Data Privacy and Security

Recent Activity

Legislative and Regulatory Advocacy

The FY 2022 appropriations omnibus package included provisions that require companies and federal agencies to notify the Cybersecurity and Infrastructure Security Agency within 72 hours of any significant security breach and within 24 hours of a ransomware payment. This legislation was signed into law on March 15, 2022. Legislators continue to work on other measures related to cybersecurity and data privacy. In the 117th Congress, Senators Roger Wicker (R-KS) and Marsha Blackburn (R-TN) reintroduced the SAFE Data Act as S. 2499 and Representative Suzan DelBene (D-WA) introduced H.R. 1816, the Information Transparency and Personal Data Control Act. In the 116th Congress, Senators Cantwell and Wicker offered competing bills that seek to create a federal standard and provide consumers with rights to their data. In the House, Representatives Cathy McMorris-Rodgers (R-WA) and Jan Schakowsky (D-IL) released draft legislation that contains similar language to Cantwell’s bill in the Senate but is silent on a private right of action and federal preemption. In the 115th Congress, Representatives Blaine Luetkemeyer (R-MO) and Carolyn Maloney (D-NY) unveiled a draft data security bill, the Data Acquisition and Technology Accountability and Security Act, which addresses the issue from the financial services perspective. Representative Luetkemeyer also circulated a scaled-down version of the legislation that would avoid jurisdictional overlap with the House Energy and Commerce Committee. The California Consumer Privacy Act (CCPA) took effect on January 1, 2020, and the California Privacy Rights Act (CPRA) and privacy laws in Virginia and Colorado will take effect in 2023. Other state legislatures across the country continue to consider data privacy legislation. While this issue must ultimately be resolved at the federal level, NAFCU is actively monitoring privacy legislation at the state level as well to ensure both credit unions and Congress are fully aware of the fragmented state of the law.

NAFCU continues to advocate for national data privacy and security standards that applies to all entities that collect and store personal and financial information and are not already covered by the Gramm-Leach-Bliley Act (GLBA). In January 2022 NAFCU signed a joint letter calling for national data privacy and security legislation to preempt diverging state laws, and in November 2021 NAFCU wrote to the House Financial Services Committee’s Subcommittee on Consumer Protection and Financial Institutions to articulate principles for data privacy and security legislation. In advance of a July 2021 House Small Business Committee hearing on cybersecurity, NAFCU wrote a letter advocating for the principles we would like to see in any comprehensive cyber and data security standards.

Regulatory activity has been similarly robust. In 2020, NAFCU staff met with the Federal Trade Commission’s Bureau of Consumer Protection to discuss the FTC’s enforcement of privacy laws and the future of the FTC’s Gramm–Leach–Bliley Act’s (GLBA) Safeguards Rule. In February, NAFCU wrote to Federal Financial Institutions Examination Council Chair and CFPB Director Kathy Kraninger asking the FFIEC to do what it can to clarify credit unions’ obligations under multiple state law frameworks.

NAFCU is also working hard to build coalitions to support this advocacy work.  NAFCU participates in multiple working groups advocating for federal data privacy and security standards to ensure the credit union perspective is heard. NAFCU also serves as an observer on the Uniform Law Commission’s Collection and Use of Personally Identifiable Data Committee.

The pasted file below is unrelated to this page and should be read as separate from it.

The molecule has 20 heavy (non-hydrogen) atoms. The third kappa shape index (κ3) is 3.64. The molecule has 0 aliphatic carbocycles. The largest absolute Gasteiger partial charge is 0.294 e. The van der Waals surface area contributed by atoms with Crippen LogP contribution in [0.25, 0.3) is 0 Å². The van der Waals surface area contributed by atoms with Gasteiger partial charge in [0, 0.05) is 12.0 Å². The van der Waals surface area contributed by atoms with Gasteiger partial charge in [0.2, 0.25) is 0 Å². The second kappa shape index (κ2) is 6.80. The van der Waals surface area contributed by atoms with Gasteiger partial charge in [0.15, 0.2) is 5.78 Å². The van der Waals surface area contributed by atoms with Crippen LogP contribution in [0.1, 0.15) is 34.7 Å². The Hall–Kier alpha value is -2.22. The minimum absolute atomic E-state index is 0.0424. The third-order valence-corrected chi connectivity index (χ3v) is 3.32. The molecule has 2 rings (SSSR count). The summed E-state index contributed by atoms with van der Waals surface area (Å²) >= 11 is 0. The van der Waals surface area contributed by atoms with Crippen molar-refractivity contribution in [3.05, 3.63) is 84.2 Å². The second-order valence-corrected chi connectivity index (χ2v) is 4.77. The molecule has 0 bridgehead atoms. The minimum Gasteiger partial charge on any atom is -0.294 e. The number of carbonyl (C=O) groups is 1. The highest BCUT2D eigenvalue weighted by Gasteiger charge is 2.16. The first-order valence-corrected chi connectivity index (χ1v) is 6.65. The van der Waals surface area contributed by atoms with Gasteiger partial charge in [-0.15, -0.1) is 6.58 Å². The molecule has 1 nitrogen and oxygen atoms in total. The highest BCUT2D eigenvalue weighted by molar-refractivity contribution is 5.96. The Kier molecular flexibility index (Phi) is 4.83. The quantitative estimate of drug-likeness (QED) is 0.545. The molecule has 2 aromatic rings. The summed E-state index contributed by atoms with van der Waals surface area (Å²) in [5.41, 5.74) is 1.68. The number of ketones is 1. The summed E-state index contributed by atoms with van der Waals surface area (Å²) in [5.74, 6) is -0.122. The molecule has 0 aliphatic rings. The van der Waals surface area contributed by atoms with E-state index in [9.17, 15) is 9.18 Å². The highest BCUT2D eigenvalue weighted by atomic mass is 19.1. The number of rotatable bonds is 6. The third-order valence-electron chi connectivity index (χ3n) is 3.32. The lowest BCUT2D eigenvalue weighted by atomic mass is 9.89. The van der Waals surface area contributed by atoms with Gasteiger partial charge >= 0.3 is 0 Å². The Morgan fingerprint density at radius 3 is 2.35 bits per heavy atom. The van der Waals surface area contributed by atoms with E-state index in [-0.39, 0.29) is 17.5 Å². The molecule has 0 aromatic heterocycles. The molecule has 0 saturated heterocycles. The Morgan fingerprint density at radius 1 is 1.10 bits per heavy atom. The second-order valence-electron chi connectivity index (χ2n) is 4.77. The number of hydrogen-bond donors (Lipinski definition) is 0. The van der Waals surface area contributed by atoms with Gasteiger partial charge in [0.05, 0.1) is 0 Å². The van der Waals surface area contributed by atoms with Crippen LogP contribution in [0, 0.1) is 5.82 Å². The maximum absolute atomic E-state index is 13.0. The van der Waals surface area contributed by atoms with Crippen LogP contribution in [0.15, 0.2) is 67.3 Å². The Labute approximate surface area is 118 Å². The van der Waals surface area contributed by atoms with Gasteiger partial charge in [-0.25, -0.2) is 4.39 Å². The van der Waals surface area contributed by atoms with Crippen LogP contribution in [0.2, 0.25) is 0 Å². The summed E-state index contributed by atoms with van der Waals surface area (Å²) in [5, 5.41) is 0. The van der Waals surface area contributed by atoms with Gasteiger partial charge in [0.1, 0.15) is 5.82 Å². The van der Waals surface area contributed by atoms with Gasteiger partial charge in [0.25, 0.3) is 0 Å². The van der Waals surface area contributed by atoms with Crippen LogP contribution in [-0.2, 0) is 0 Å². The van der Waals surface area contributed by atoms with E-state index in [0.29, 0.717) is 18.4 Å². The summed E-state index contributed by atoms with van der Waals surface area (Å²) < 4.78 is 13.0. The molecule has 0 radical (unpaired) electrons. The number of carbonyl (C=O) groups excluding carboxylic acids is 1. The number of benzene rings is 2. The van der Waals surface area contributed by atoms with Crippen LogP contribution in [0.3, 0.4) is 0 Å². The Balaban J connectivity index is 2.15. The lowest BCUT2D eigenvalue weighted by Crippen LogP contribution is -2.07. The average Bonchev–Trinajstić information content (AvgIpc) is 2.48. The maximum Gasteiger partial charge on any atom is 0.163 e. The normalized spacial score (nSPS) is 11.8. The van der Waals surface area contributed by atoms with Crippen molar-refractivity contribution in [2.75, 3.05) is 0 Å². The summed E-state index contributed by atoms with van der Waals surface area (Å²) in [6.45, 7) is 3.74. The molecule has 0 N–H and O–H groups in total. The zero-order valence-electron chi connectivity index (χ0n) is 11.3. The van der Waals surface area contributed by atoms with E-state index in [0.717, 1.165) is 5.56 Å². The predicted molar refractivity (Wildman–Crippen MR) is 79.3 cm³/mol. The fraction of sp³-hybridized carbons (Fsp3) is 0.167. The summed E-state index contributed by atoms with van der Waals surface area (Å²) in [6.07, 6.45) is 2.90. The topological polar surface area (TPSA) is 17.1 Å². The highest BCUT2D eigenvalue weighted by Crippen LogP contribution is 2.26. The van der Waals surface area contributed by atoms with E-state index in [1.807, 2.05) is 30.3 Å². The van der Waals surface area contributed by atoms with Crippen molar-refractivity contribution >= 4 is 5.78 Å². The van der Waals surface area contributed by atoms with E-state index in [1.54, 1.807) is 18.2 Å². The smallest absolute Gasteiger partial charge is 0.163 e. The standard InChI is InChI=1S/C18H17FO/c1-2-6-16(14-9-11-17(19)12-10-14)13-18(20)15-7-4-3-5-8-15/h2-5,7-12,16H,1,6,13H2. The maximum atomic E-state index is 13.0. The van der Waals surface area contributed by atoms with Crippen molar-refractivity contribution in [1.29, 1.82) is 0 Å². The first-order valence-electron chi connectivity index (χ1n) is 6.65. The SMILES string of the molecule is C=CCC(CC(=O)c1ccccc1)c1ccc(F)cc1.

NAFCU has been very involved in advocating for credit unions in the fallout of merchant breaches. For example, following the Equifax breach, NAFCU has been on Capitol Hill, meeting with, and submitting letters and legislative ideas to various committees. A number of committees are involved with the issue, including Senate Banking, Senate Commerce, Science, and Transportation, House Financial Services, and House Energy and Commerce. Recently, Senate Banking Chairman Mike Crapo (R-ID) and Ranking Member Sherrod Brown (D-OH) solicited feedback from interested stakeholders on data privacy, protection and collection. NAFCU submitted comments answering their specific questions and outlining our principles for a data security standard.

We ask credit unions to take action and ask their members of Congress to support a national data privacy and security standard for all entities that handle sensitive financial information. NAFCU will continue to support legislation that protects consumers, provides certainty for credit unions, and holds retailers, merchants and fintech companies responsible for their own data security practices.


NAFCU has testified before Congress several times over the last few years on what we would like to see in any comprehensive data security standard.

On November 1, 2017, Debra Schwartz, President and CEO of Mission Federal Credit Union and NAFCU Board Vice Chair, testified before the House Financial Services Subcommittee on Financial Institutions and Consumer Credit at a hearing entitled "Data Security: Vulnerabilities and Opportunities for Improvement." In her testimony, Schwartz explained the impact recent data breaches have had on credit unions and steps Congress can take to hold other entities to similar standards as financial institutions.

On March 8, 2017, Chevron Federal Credit Union’s former President/CEO Jim Mooney testified before the House Small Business Committee at a hearing entitled "Small Business Cybersecurity: Federal Resources and Coordination." In his testimony, Mooney called on Congress to introduce legislation similar to the Data Security Act of 2015 to create a national standard of data security that applies to all entities in the payments chain.